10.6 Processing in parallel#

Estimated time for this notebook: 30 minutes.

For large datasets, processing in-memory on a single thread might be too slow. There are a few potential options for processing this data in parallel, some of which we’ll look at very briefly here (we won’t go into any details - for more information you are recommended to look at the linked documentation).

Batch processing#

One option could be to split your dataset into smaller subsets, and use a batch system to run many jobs in parallel on a cluster or farm of computers. A popular batch job scheduler is Slurm (https://slurm.schedmd.com/documentation.html) which offers tools for submitting jobs to batch queues, monitoring their progress, and keeping track of failures. Cloud providers such as Microsoft Azure have their own batch offerings (e.g. Azure Batch) with similar features.

However, even with tools such as these, there is usually quite a bit of overhead involved in figuring out how to split up the data, write submission scripts, and keeping track of completed or failed jobs.


MapReduce is a programming model for processing data using a cluster of worker nodes, often on a distributed filesystem. One such implementation is Apache Hadoop https://hadoop.apache.org/.

MapReduce consists of three main steps: Map, Shuffle, Reduce, which all operate on key, value pairs. Much of the possible speedup in a MapReduce workflow is if one is able to send “code-to-data”, i.e. have expensive “map” operations run on nodes that have fast access to the relevant bit of data.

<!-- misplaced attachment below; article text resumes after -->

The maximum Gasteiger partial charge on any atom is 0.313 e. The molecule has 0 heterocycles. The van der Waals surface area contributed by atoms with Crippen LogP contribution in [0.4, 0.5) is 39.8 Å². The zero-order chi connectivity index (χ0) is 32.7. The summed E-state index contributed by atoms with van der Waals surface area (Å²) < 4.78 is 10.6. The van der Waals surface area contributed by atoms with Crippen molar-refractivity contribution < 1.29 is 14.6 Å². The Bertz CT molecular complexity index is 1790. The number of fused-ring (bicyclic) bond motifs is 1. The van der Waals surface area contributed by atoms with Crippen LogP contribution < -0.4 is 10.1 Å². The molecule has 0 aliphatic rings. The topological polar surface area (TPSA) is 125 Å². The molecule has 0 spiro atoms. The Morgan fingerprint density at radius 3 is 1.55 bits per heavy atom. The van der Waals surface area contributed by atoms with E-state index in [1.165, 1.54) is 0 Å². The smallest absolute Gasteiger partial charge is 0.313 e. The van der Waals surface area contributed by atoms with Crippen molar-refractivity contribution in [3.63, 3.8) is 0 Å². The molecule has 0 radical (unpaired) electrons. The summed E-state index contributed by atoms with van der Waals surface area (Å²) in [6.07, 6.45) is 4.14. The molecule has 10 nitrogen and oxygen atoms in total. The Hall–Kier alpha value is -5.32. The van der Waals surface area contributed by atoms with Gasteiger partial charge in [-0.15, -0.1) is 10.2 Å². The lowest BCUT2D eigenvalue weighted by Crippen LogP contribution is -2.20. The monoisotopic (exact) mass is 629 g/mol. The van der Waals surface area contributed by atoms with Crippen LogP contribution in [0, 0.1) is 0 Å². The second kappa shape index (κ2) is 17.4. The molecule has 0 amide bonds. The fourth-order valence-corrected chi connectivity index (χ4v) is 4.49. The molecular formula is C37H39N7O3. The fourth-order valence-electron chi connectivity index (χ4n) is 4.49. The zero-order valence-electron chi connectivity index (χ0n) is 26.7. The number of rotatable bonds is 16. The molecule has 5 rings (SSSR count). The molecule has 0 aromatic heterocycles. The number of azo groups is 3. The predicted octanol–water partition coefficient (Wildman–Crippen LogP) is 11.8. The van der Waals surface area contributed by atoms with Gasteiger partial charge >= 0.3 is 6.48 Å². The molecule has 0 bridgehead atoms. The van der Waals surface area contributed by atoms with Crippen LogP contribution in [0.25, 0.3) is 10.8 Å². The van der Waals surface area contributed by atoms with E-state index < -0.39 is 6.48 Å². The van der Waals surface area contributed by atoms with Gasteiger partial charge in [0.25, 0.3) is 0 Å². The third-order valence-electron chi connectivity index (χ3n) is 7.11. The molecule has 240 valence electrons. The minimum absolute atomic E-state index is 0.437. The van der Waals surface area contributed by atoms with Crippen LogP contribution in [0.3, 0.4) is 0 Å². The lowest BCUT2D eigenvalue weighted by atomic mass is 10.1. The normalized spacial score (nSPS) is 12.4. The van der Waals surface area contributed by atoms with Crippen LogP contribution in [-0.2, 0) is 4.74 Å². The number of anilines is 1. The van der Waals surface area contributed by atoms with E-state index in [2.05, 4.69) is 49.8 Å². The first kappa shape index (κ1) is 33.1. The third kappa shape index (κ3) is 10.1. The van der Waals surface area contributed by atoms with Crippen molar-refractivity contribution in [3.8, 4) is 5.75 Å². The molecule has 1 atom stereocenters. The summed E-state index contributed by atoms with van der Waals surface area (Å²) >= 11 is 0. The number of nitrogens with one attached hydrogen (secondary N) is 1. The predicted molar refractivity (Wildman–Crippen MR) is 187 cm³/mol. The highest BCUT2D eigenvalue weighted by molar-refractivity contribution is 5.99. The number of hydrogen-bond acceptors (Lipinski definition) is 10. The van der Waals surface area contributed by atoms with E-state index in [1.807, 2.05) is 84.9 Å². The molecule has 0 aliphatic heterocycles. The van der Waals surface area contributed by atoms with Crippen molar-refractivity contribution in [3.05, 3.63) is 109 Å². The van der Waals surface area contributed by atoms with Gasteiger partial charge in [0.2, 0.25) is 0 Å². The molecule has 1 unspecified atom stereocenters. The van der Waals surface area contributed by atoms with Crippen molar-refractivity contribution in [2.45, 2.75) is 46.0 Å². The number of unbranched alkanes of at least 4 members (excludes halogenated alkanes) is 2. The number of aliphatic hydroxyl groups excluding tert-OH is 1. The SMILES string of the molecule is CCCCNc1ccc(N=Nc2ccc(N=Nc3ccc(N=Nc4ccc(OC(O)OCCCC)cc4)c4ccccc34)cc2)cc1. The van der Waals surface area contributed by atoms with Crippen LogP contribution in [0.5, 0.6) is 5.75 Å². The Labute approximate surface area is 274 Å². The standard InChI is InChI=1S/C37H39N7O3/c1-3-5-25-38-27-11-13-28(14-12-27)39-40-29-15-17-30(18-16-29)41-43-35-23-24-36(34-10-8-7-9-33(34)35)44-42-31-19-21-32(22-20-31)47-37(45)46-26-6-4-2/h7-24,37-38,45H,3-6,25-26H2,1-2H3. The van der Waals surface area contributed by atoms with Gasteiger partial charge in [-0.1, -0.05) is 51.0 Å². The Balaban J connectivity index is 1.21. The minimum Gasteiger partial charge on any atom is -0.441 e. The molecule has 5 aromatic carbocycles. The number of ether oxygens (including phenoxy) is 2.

The canonical (trivial) example of MapReduce is a word-count problem - suppose we have a set of text files and we want to count the frequency of occurence of each word. We want to be able to parallelize, so that each input could processed by one node, and the results are brought together at the end in an efficient manner.

First we write a mapper function that takes a single filename as input, and outputs a sorted list of {word:[1]} dicts:

def mapper(input_filename):
    with open(input_filename) as inputfile:
        # split the text on spaces
        words = inputfile.read().split(" ")
        # use list comprehension to output a list of {word: [1]} dicts
        output = [{word.strip(): [1]} for word in sorted(words)]
        return output
[{'best': [1]},
 {'it': [1]},
 {'it': [1]},
 {'of': [1]},
 {'of': [1]},
 {'the': [1]},
 {'the': [1]},
 {'times': [1]},
 {'times': [1]},
 {'was': [1]},
 {'was': [1]},
 {'worst': [1]}]

The next step is to shuffle, bringing together all the items in the mapper output with the same key, so that each key’s data can be sent to a different reducer.

def shuffler(word_dicts):
    output_dict = {}
    for word_dict in word_dicts:
        for k, v in word_dict.items():
            if not k in output_dict.keys():
                output_dict[k] = []
            output_dict[k] += v
    return [{k: v} for k, v in output_dict.items()]
[{'best': [1]},
 {'it': [1, 1]},
 {'of': [1, 1]},
 {'the': [1, 1]},
 {'times': [1, 1]},
 {'was': [1, 1]},
 {'worst': [1]}]

The reducer in this case is very simple - given a key (which is a word), and a value (which is a list [1,1,1,...]) sum up the values of the list to return a single value.

def reducer(word_dict):
    return {k: sum(v) for k, v in word_dict.items()}
reducer({"best": [1, 1]})
{'best': 2}
# Map over each input file, locally on the machine where that file is
input_files = [f"text_sample_{i}.txt" for i in range(7)]
mapped_data = map(mapper, input_files)

# Shuffle the data, changing from a distribution where every machine has all the data